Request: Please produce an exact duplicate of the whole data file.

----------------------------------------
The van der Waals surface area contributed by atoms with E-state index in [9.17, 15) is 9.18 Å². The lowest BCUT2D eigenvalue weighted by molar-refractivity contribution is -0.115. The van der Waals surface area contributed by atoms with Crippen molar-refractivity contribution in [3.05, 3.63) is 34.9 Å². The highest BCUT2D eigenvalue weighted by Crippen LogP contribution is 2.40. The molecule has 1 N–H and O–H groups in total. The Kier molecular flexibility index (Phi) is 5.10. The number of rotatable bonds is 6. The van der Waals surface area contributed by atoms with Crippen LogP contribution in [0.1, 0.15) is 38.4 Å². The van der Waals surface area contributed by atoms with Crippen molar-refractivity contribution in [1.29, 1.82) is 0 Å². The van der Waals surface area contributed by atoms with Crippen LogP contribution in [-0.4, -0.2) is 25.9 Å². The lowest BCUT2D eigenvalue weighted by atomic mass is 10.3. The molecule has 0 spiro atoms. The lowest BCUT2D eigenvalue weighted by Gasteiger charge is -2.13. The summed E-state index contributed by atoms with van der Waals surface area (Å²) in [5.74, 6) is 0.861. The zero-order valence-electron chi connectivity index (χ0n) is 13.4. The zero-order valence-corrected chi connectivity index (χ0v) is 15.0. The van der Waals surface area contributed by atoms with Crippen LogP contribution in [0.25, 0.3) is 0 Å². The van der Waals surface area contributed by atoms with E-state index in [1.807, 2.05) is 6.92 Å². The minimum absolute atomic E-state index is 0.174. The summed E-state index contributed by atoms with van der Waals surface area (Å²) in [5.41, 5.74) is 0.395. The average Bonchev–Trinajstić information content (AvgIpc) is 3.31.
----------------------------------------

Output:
The van der Waals surface area contributed by atoms with E-state index in [9.17, 15) is 9.18 Å². The lowest BCUT2D eigenvalue weighted by molar-refractivity contribution is -0.115. The van der Waals surface area contributed by atoms with Crippen molar-refractivity contribution in [3.05, 3.63) is 34.9 Å². The highest BCUT2D eigenvalue weighted by Crippen LogP contribution is 2.40. The molecule has 1 N–H and O–H groups in total. The Kier molecular flexibility index (Phi) is 5.10. The number of rotatable bonds is 6. The van der Waals surface area contributed by atoms with Crippen LogP contribution in [0.1, 0.15) is 38.4 Å². The van der Waals surface area contributed by atoms with Crippen molar-refractivity contribution in [1.29, 1.82) is 0 Å². The van der Waals surface area contributed by atoms with Crippen LogP contribution in [-0.4, -0.2) is 25.9 Å². The lowest BCUT2D eigenvalue weighted by atomic mass is 10.3. The molecule has 0 spiro atoms. The lowest BCUT2D eigenvalue weighted by Gasteiger charge is -2.13. The summed E-state index contributed by atoms with van der Waals surface area (Å²) in [5.74, 6) is 0.861. The zero-order valence-electron chi connectivity index (χ0n) is 13.4. The zero-order valence-corrected chi connectivity index (χ0v) is 15.0. The van der Waals surface area contributed by atoms with Crippen LogP contribution in [0.25, 0.3) is 0 Å². The van der Waals surface area contributed by atoms with E-state index in [1.807, 2.05) is 6.92 Å². The minimum absolute atomic E-state index is 0.174. The summed E-state index contributed by atoms with van der Waals surface area (Å²) in [5.41, 5.74) is 0.395. The average Bonchev–Trinajstić information content (AvgIpc) is 3.31.